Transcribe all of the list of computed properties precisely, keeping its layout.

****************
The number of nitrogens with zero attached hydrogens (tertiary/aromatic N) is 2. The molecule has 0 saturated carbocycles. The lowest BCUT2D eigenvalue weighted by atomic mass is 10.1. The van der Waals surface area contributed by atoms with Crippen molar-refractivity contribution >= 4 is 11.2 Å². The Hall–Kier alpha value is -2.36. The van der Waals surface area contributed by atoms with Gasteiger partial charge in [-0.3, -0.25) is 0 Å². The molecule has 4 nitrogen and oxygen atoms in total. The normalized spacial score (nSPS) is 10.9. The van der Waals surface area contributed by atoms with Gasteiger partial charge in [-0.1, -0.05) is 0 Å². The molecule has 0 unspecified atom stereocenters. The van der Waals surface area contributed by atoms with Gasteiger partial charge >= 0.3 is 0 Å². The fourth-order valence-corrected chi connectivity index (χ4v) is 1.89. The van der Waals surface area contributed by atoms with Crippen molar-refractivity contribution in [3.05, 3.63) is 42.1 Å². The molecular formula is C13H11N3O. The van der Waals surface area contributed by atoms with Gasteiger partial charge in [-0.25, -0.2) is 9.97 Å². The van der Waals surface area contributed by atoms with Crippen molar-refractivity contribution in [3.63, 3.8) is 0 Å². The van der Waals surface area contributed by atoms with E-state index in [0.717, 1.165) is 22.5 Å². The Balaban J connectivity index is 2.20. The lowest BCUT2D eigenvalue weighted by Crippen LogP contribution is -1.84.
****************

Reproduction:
The number of nitrogens with zero attached hydrogens (tertiary/aromatic N) is 2. The molecule has 0 saturated carbocycles. The lowest BCUT2D eigenvalue weighted by atomic mass is 10.1. The van der Waals surface area contributed by atoms with Crippen molar-refractivity contribution >= 4 is 11.2 Å². The Hall–Kier alpha value is -2.36. The van der Waals surface area contributed by atoms with Gasteiger partial charge in [-0.3, -0.25) is 0 Å². The molecule has 4 nitrogen and oxygen atoms in total. The normalized spacial score (nSPS) is 10.9. The van der Waals surface area contributed by atoms with Gasteiger partial charge in [-0.1, -0.05) is 0 Å². The molecule has 0 unspecified atom stereocenters. The van der Waals surface area contributed by atoms with Gasteiger partial charge >= 0.3 is 0 Å². The fourth-order valence-corrected chi connectivity index (χ4v) is 1.89. The van der Waals surface area contributed by atoms with Crippen molar-refractivity contribution in [3.05, 3.63) is 42.1 Å². The molecular formula is C13H11N3O. The van der Waals surface area contributed by atoms with Gasteiger partial charge in [-0.25, -0.2) is 9.97 Å². The van der Waals surface area contributed by atoms with Crippen molar-refractivity contribution in [3.63, 3.8) is 0 Å². The van der Waals surface area contributed by atoms with E-state index in [0.717, 1.165) is 22.5 Å². The Balaban J connectivity index is 2.20. The lowest BCUT2D eigenvalue weighted by Crippen LogP contribution is -1.84.